Many UK industries use hazardous chemicals to complete processes essential to their business and services. In most instances, the use of these chemicals is unavoidable, so knowing how to identify and manage the risks associated with their manufacture, supply, storage, use or disposal is essential to maintain health and safety.
Without correct management and regular risk assessment chemicals in the workplace can present a series of dangers to those working in or visiting a premises. Minor, serious and even fatal injuries may be caused by the incorrect management of chemical substances at work.
As leading personal injury solicitors in the UK, Seth Lovis & Co has helped clients with burn injury claims and other accident at work cases as employers have a responsibility to ensure hazardous substances are recognised and controlled sufficiently.
The Control of Substances Hazardous to Health Regulations 2002
The Control of Substances Hazardous to Health (COSHH) Regulations 2002 provides essential reading for employers across all industries. By law, employers are obligated to control substances that are hazardous to the health of their employees, visitors and wider members of the public.
COSHH regulations insist that:
- All health hazards should be appropriately identified
- Risk assessment should take place regularly to prevent harm
- Measures should be put in place to control and reduce risk
- Training and additional information should be provided to employees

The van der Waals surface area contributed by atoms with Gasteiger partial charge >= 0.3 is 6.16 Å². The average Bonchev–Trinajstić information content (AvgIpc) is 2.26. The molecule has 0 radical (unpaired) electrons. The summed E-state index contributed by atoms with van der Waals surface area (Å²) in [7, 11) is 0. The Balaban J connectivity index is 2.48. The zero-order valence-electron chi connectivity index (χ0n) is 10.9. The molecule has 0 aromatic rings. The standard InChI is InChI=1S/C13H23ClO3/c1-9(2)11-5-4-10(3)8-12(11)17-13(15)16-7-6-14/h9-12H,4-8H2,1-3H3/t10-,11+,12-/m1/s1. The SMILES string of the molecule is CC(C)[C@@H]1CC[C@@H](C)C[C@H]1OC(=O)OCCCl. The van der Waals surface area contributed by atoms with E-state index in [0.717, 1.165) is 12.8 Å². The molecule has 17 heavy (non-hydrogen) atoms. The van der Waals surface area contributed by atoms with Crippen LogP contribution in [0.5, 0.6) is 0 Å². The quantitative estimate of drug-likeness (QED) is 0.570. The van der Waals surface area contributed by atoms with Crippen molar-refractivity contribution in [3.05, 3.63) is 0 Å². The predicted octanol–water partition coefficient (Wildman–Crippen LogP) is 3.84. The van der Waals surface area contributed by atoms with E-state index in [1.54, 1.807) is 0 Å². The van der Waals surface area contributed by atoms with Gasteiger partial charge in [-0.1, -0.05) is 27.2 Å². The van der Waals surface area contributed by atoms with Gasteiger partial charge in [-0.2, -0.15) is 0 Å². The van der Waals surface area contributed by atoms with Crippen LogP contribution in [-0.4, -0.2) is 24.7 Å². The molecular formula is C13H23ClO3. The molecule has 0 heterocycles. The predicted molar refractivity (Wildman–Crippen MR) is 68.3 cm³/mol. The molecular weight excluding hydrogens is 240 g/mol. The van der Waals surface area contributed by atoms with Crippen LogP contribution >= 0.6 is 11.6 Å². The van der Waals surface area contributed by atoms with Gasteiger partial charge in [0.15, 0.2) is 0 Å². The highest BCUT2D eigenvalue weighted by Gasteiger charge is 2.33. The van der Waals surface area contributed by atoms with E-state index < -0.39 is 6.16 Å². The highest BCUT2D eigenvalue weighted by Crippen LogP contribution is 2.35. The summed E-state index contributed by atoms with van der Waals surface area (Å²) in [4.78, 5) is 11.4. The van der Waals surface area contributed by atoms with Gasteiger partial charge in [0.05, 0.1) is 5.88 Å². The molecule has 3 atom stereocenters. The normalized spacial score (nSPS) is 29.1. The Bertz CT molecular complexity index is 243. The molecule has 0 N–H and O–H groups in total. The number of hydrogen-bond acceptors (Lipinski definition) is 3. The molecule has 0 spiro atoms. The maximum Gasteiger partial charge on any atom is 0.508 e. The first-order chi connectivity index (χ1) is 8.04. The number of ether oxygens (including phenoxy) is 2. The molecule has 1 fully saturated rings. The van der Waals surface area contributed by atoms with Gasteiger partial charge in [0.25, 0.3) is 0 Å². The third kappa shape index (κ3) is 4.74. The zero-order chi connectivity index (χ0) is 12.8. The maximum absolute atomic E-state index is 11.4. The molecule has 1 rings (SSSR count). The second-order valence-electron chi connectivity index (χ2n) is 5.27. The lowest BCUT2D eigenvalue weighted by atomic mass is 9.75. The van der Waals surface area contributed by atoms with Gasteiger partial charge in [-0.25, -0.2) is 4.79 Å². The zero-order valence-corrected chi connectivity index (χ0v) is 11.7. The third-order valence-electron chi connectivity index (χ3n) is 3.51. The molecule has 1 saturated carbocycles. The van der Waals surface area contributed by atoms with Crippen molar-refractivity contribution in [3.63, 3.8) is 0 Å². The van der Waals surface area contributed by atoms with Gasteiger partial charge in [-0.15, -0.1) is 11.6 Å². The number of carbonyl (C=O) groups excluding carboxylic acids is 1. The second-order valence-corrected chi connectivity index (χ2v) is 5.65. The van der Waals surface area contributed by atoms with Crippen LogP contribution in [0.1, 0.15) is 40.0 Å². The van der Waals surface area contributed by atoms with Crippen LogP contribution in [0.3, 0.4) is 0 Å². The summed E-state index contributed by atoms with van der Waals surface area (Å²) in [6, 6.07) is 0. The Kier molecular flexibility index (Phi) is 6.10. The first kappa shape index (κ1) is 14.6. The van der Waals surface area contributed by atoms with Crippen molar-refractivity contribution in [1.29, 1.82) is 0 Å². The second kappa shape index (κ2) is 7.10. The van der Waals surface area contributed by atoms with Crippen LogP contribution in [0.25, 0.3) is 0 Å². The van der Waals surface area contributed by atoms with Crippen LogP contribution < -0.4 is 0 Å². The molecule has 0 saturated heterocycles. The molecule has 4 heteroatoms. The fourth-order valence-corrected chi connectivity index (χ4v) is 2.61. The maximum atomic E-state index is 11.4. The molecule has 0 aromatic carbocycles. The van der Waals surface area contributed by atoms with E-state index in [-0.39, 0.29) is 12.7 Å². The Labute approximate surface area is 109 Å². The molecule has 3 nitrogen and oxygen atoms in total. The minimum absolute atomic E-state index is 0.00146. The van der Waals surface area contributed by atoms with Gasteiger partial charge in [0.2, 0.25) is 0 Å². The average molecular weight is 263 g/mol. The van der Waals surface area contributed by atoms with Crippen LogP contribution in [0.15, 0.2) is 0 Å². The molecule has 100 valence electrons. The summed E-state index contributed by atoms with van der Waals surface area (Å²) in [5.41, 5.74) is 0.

- Hazardous chemicals should be monitored where appropriate
- Emergency plans should be devised and utilised
Exposure to hazardous substances is a reality that many workers face throughout their working lives; however, if employers put appropriate procedures in place to control and reduce risk, this can provide a safer working environment.
What is classed as a hazardous chemical?
Chemicals are found in many working environments, with solvents, liquid thinners, cleaning chemicals and pesticides playing a vital role in many industry sectors. Ensuring that these substances are appropriately identified, labelled and managed requires knowledge, training and commitment to risk awareness.
According to the Health and Safety Executive (HSE), a substance should be correctly controlled if deemed hazardous to health. Such dangerous substances come in many forms and include chemicals, products containing chemicals, fumes, vapours, mists, dusts, nanotechnology, gases (such as asphyxiating gases) and biological agents.
Bacterium that causes disease is also classed as a hazardous chemical. Legionnaires' disease, for example, has made headlines in recent years after a series of cases arose due to the poor control measures used to keep the disease out of manufactured waterways.
Lead, asbestos and radioactive matter have separate rules and regulations.
How to reduce risk in your workplace
There are a number of measures employers must take to ensure chemical risks within the workplace are minimised and employees are protected from exposure. Workplaces at risk, regardless of their trade, must complete regular COSHH assessments to identify hazardous substances.
Safety data sheets, control measures, monitoring and health surveillance must be completed by employers to remain legally compliant, whilst employees must be given suitable training and personal protective equipment.
Procedures must also be carefully defined, documented and implementable to cope with foreseeable incidents and emergencies, such as chemical spills and workplace accidents.
What if safety is compromised?
Whilst there are various regulations regarding the identification and management of hazardous chemical substances in the workplace, incidents do occur.
If you have been involved in an accident at work involving chemicals, then you may be entitled to compensation. Call our personal injury solicitors today on 0808 252 0678 to discuss your burn injury claim.